Bio-Well and Massage Therapy

Bio-Well and Massage Therapy

The following is taken from the article: Evaluating the use of gas discharge visualization to measure massage therapy outcomes.

Previous research has demonstrated that massage therapy affects both physiological and psychological outcome measures and provides an indication of the biological systems affected by massage therapy. Biow-well has shown that massage is helpful for stress and overall healthHowever, these measures evaluate the effects of massage on different systems in the body in a somewhat fragmented manner when viewed from a complex systems perspective. Practitioners and researchers alike seek innovative ways to understand the energetic whole-person effects of massage therapy commonly seen in practice with clients and patients after receiving massage treatments. This study sought to investigate the bioenergetic effects of massage in a sample of healthy adults using the GDV device in tandem with traditional self-report paper-based measures to determine if the GDV device can effectively address more global, whole-person outcomes.

This study contributes several findings regarding use of GDV to evaluate whole-person outcomes of massage therapy. First, the protocol of this study was successfully completed with all participants; demonstrating the acceptability of using GDV measurement with healthy participants. All participants were able to complete the GDV measure process without issue. Second, consistent with previous research, data findings supported H1 and H2, suggesting that massage therapy has beneficial effects on well-being, pain, muscle tension, and stress using traditional measures and GDV measurement. Outcomes of the analysis to explore RQ1 indicated significant correlations between the paper-based measures and the GDV measures. Standard deviations for GDV correlations were high; however, this is expected in cases when there is high variation among participants, as in this study sample. The significant correlations between the GDV and self-report measures of pain and stress support the theoretical hypothesis that the GDV device produces a whole-person-oriented psychophysiologic measure that indicates one’s bioenergetic field.

Findings also indicate that the GDV measure of one’s bioenergetic field is not unidirectional. These data support the notion of energetic “balance,” something that has been hypothesized but not rigorously supported through a biological marker such as GDV in this field of study. This notion of balance as measured by the “symmetry” value change as seen in Figure 6 is a quantifiable representation of the participants’ GDV change patterns [example provided in Figure 5(a) and 5(b)]. Generally speaking, some individuals may need to relax during a massage, while others experience rejuvenation; and others may come in a balanced state, and thus experience little change as measured by the GDV. This observation converges with observations made by massage therapists in practice with healthy clients and those with health conditions. This variability in valence of change in symmetry suggests an individualized bioenergetic treatment effect from massage therapy. The potential clinical relevance of this observation is that massage therapy can promote bioenergetic balance, resulting in person-specific treatment effects. These data warrant more investigation that focuses on individualized participant data analysis to understand and explore individualized treatment effects.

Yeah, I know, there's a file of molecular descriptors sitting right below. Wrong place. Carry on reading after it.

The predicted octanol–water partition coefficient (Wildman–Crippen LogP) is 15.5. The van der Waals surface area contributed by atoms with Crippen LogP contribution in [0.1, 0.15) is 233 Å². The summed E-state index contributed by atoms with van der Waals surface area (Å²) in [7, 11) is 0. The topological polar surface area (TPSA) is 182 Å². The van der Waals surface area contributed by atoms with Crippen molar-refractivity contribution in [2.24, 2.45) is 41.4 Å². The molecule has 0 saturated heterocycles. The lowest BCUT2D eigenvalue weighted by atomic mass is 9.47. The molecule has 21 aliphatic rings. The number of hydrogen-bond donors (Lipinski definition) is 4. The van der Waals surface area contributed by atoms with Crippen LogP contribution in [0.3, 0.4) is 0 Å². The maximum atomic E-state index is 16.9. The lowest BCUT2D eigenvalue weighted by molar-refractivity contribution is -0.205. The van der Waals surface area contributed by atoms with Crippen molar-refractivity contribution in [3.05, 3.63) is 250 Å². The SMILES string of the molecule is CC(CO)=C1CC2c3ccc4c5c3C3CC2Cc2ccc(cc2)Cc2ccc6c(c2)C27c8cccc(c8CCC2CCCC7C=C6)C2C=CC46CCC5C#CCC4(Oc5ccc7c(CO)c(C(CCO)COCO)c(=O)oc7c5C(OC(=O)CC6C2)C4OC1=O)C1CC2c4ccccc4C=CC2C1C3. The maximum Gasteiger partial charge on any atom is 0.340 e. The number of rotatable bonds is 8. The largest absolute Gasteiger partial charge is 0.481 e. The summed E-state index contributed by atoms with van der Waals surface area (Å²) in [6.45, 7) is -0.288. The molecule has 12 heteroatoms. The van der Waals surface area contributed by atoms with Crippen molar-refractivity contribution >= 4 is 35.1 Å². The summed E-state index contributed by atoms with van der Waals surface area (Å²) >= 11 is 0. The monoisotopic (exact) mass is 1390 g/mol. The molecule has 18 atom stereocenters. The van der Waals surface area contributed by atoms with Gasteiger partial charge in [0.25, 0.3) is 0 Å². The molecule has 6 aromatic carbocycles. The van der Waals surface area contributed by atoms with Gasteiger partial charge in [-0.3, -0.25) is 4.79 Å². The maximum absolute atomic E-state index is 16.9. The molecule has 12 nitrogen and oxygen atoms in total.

While the study is small, it provides several results that can inform future research. GDV subscale measures are correlated with traditional self-report measures of pain and stress; and the GDV is sensitive to changes pre- and post-massage. Outcomes of this early phase research indicate the GDV electrophotographic imaging process is an acceptable approach for collecting data in the general population, and may also be acceptable for use in patient populations. The GDV’s potential to measure whole-person bioenergetic outcomes may also have implications for other complementary and alternative modalities, such as acupuncture, acupressure, meditation, yoga, etc. Future validation of this alternative measure of effectiveness could also be added with other accepted physiological measure protocols, such as electroencephalography.

In summary, findings of this study confirm previous research, suggesting massage is an effective treatment to immediately reduce pain, stress, tension, and increase physical and mental well-being in the general population. Findings indicate the GDV device may hold the potential for demonstrating the complex system bioenergetic effects associated with receiving massage. Using healthy individuals with varying levels of physical, mental, and emotional wellness as a sample with a minimal dosage of Swedish massage provides a preliminary demonstration of the sensitivity and feasibility of using the GDV device. These data also provide a preliminary indication the GDV devise may also be appropriate to use with diverse populations, such as individuals with health conditions, regardless of technique and dosage. One might hypothesize individuals reporting higher levels of symptomology (i.e. pain, stress, tension, anxiety, etc.) may have more significant changes in their bioenergetic levels, from pre- to post-treatment, as measured by the GDV device.

Haun J, Patel N, Schwartz G, Ritenbaugh C. Evaluating the use of gas discharge visualization to measure massage therapy outcomes. Journal of complementary & integrative medicine. 2015;12(3):231-239. doi:10.1515/jcim-2014-0014.

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